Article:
Trusted Data, revised and expanded edition: A New Framework for Identity and Data Sharing
How to create an Internet of Trusted Data in which insights from data can be extracted without collecting, holding, or revealing the underlying data.
Trusted Data describes a data architecture that places humans and their societal values at the center of the discussion. By involving people from all parts of the ecosystem of information, this new approach allows us to realize the benefits of data-driven algorithmic decision making while minimizing the risks and unintended consequences. It proposes a software architecture and legal framework for an Internet of Trusted Data that provides safe, secure access for everyone and protects against bias, unfairness, and other unintended effects. This approach addresses issues of data privacy, security, ownership, and trust by allowing insights to be extracted from data held by different people, companies, or governments without collecting, holding, or revealing the underlying data. The software architecture, called Open Algorithms, or OPAL, sends algorithms to databases rather than copying or sharing data. The data is protected by existing firewalls; only encrypted results are shared. Data never leaves its repository. A higher security architecture, ENIGMA, built on OPAL, is fully encrypted.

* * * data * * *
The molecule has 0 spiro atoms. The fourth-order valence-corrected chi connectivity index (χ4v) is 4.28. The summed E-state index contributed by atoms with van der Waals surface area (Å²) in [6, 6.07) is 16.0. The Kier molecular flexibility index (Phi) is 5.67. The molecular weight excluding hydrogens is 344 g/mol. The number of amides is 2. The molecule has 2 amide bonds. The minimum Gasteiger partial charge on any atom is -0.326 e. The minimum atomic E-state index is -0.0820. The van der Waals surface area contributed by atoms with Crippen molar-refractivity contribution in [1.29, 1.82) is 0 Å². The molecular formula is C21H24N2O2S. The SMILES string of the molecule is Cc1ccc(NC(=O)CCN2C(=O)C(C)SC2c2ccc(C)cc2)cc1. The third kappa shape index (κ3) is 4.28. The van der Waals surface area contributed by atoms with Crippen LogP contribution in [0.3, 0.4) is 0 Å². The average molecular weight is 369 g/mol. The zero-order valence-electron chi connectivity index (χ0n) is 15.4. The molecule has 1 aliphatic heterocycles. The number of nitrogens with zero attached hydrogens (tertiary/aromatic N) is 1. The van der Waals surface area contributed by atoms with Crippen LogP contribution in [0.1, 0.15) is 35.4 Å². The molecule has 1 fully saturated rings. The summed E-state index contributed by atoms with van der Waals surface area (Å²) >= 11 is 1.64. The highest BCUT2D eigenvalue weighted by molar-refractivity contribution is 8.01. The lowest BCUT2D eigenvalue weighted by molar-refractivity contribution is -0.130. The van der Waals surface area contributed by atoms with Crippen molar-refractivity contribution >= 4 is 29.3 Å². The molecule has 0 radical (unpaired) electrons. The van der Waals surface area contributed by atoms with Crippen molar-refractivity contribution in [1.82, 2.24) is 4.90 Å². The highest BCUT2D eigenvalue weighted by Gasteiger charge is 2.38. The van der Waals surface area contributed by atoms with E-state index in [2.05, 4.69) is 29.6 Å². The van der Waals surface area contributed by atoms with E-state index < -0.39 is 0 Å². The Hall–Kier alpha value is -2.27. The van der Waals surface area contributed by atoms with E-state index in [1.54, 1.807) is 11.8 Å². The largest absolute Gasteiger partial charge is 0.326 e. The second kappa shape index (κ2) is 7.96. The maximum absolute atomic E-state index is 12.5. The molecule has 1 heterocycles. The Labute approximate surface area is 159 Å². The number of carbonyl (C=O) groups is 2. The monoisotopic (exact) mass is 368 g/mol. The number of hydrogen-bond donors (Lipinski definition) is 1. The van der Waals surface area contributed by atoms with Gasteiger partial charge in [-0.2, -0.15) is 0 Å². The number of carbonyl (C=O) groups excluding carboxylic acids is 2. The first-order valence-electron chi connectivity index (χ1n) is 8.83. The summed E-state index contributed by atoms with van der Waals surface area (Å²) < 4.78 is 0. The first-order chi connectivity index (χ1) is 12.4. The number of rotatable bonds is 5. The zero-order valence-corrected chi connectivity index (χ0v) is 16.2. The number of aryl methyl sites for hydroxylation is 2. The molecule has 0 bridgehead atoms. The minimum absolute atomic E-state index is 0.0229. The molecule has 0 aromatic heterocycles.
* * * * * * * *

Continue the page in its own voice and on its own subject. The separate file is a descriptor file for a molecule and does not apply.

Michiel Bakker, Yves-Alexandre de Montjoye, Daniel Greenwood, Thomas Hardjoni, Jake Kendall, Cameron Kerry, Bruno Lepri, Alexander Lipton, Takeo Nishikata, Alejandro Noriega-Campero, Nuria Oliver, Alex Pentland, David L. Shrier, Jacopo Staiano, Guy Zyskind
An MIT Connection Science and Engineering Book
About the Author
Thomas Hardjono is the CTO of MIT Connection Science and Engineering and Technical Director for the Internet Trust Consortium under MIT Connection Science.
David L. Shrier holds a dual appointment as a Lecturer at the MIT Media Lab and an Associate Fellow at the Saïd Business School at the University of Oxford. He is coeditor of New Solutions for Cybersecurity (MIT Press).
Alex Pentland holds a triple appointment at MIT in the Media Lab (SA+P), School of Engineering, and Sloan School of Management. He directs MIT's Connection Science initiative, the Human Dynamics Laboratory, and the MIT Media Lab Entrepreneurship Program. He is the author of Honest Signals: How They Shape Our World and coeditor of New Solutions for Cybersecurity (both published by the MIT Press). One of the most-cited computer scientists in the world, with international awards in the Arts, Sciences, and Engineering, he was chosen by Newsweek as one of the 100 Americans likely to shape this century.